### Problem Set 4

See the Guidelines.
I will post on ASULearn answers to select questions I receive via messaging
there or in office hours. I am always happy to help!

*Mathematics, you see, is not a spectator sport.* [George Polya, *How to Solve it*]

**Problem 1:**
3.2 #46 Determinant(A); will compute the determinant in Maple. You will have 6 matrices.

**Problem 2:**
2.8 #24. **Additional Instructions**:

**Part A:** First solve for Nul A, and include the definition of Null A
in your explanation/annotated reasoning.

**Part B:** Next solve for Col A as follows:
Reduce A, circle the pivots and provide the pivot columns of A (not reduced A) as the basis for the Col A.

**Part C:** Find an equation that the vectors in Col A satisfy as follows: Set up and solve the augmented matrix for the system Ax=Vector([b1,b2,b3]]) and apply
GaussianElimination(Augmented); in Maple. Are there any inconsistent parts (like [0 0 0 0 0 combination of bs]) to set equal to 0?

**Part D:** Show that each basis column in part b) satisfies the equation
that you obtained in part c)

**Part E:** What is the geometry of Col A using part B?
Choose one from [point, line, plane, volume, hyperplane, entire space, other] and briefly explain why in your annotations.

**Problem 3:**
5.6# 6. **Additional Instructions:**

**Part A:** In Maple compute the eigenvalues and
eigenvectors using **fractions** in A instead of decimals using
Eigenvectors(A); for p=1/2.

**Part B:** Write out the eigenvector decomposition for the system.

**Part C:** Explain why the populations die off.

**Part D:**
For most starting positions, what is the yearly die off rate in the long term. Explain where your number came from.

**Part E:** For most starting positions, what is
the eventual ratio the system tends to? Explain where your ratio came from.

**Part F:** Sketch (by-hand) a trajectory diagram for the system, by
graphing the two eigenvectors, picking a starting point in the first
quadrant different from the eigenvectors, and sketching what happens over time, like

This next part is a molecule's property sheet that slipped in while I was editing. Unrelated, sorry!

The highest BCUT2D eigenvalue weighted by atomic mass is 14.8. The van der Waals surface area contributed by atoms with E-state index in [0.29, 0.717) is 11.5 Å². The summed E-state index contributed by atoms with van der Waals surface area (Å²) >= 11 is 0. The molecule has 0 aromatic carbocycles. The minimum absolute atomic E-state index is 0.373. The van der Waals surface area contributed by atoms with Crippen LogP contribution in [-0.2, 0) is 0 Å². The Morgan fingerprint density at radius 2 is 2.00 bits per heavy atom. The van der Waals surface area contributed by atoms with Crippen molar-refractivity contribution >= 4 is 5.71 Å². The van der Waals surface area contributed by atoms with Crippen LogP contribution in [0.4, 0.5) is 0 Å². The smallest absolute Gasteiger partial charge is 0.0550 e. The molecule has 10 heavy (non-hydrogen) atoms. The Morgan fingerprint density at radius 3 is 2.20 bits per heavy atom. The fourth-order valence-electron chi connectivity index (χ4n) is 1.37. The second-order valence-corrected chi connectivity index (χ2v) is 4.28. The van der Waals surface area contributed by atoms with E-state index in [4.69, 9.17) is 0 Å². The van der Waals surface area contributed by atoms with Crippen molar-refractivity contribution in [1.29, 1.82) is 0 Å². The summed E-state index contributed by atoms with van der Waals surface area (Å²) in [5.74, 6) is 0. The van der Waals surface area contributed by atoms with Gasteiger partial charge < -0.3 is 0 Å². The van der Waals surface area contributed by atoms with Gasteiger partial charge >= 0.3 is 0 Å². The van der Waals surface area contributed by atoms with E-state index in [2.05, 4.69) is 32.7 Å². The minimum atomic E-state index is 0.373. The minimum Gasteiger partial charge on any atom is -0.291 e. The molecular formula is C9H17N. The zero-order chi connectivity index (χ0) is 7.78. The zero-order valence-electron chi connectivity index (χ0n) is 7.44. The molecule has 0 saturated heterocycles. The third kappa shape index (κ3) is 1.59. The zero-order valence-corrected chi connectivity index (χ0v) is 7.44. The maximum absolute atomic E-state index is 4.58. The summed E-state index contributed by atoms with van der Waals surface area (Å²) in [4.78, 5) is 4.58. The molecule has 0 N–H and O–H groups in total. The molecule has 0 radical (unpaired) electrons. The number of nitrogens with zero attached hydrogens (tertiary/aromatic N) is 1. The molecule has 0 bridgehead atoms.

in the examples in the glossary on ASULearn (for trajectory).

**Part G:** Find a value of p for which the populations of both owls and squirrels tend toward constant levels and explain how
you obtained p

**Part H:** What are the relative population sizes in this case? Explain where your numbers came from.

**Problem 4:**
**Rotation matrices in R**^{2}
Recall that the general rotation matrix which rotates vectors in the
counterclockwise direction by angle theta is given by

M:=Matrix([[cos(theta),-sin(theta)],[sin(theta),cos(theta)]]);

**Part A:** Apply the Eigenvalues(M); command (Eigenvalues, not Eigenvectors here)
in Maple or solve for the eigenvalues by-hand. Notice
that there are real eigenvalues for certain values of theta only.
What are these values of theta and what eigenvalues do they produce? Show
work/reasoning.
(Recall that I = the square root of negative one
does not exist as a real number and that
cos(theta) is less than or equal to 1 always--you'll want this as part of your
annotations)

**Part B:** For each real eigenvalue, find
a basis for the corresponding eigenspace (Pi is the
correct way to express pi in Maple - you can use comamnds like
Eigenvectors(Matrix([[cos(Pi/2),-sin(Pi/2)],[sin(Pi/2),cos(Pi/2)]])); in Maple, or by-hand otherwise.

**Part C:** Use only a geometric explanation
to explain why most rotation matrices have no eigenvalues or eigenvectors
(ie scaling along the same line through the origin). Address the
definition of eigenvalues/eigenvectors in your response as well as
how the rotation angle connects to the definition in this case.

A Review of Various Maple Commands:

**
> with(LinearAlgebra): with(plots):
**

> A:=Matrix([[-1,2,1,-1],[2,4,-7,-8],[4,7,-3,3]]);

> ReducedRowEchelonForm(A);

> GaussianElimination(A); (only for augmented
matrices with unknown variables like
k or a, b, c in the augmented matrix)**
**

> Transpose(A);

> ConditionNumber(A); (only for square matrices)**
**

> Determinant(A);

> Eigenvalues(A);

> Eigenvectors(A);

> evalf(Eigenvectors(A)); decimal approximation
**
**

> Vector([1,2,3]);

> B:=MatrixInverse(A);

> A.B;

> A+B;

> B-A;

> 3*A;

> A^3;

> evalf(M);

> spacecurve({[4*t,7*t,3*t,t=0..1],[-1*t,2*t,6*t,t=0..1]},color=red, thickness=2); plot vectors as line segments in R^{3}
(columns of matrices) to show whether the the columns are in the same plane,
etc.
**
**

> implicitplot({2*x+4*y-2,5*x-3*y-1}, x=-1..1, y=-1..1);

> implicitplot3d({x+2*y+3*z-3,2*x-y-4*z-1,x+y+z-2},x=-4..4,y=-4..4,z=-4..4);
plot equations of planes in R^3 (rows of augmented matrices) to look
at the geometry of the intersection of the rows (ie 3 planes intersect in
a point, a line, a plane, or no common points)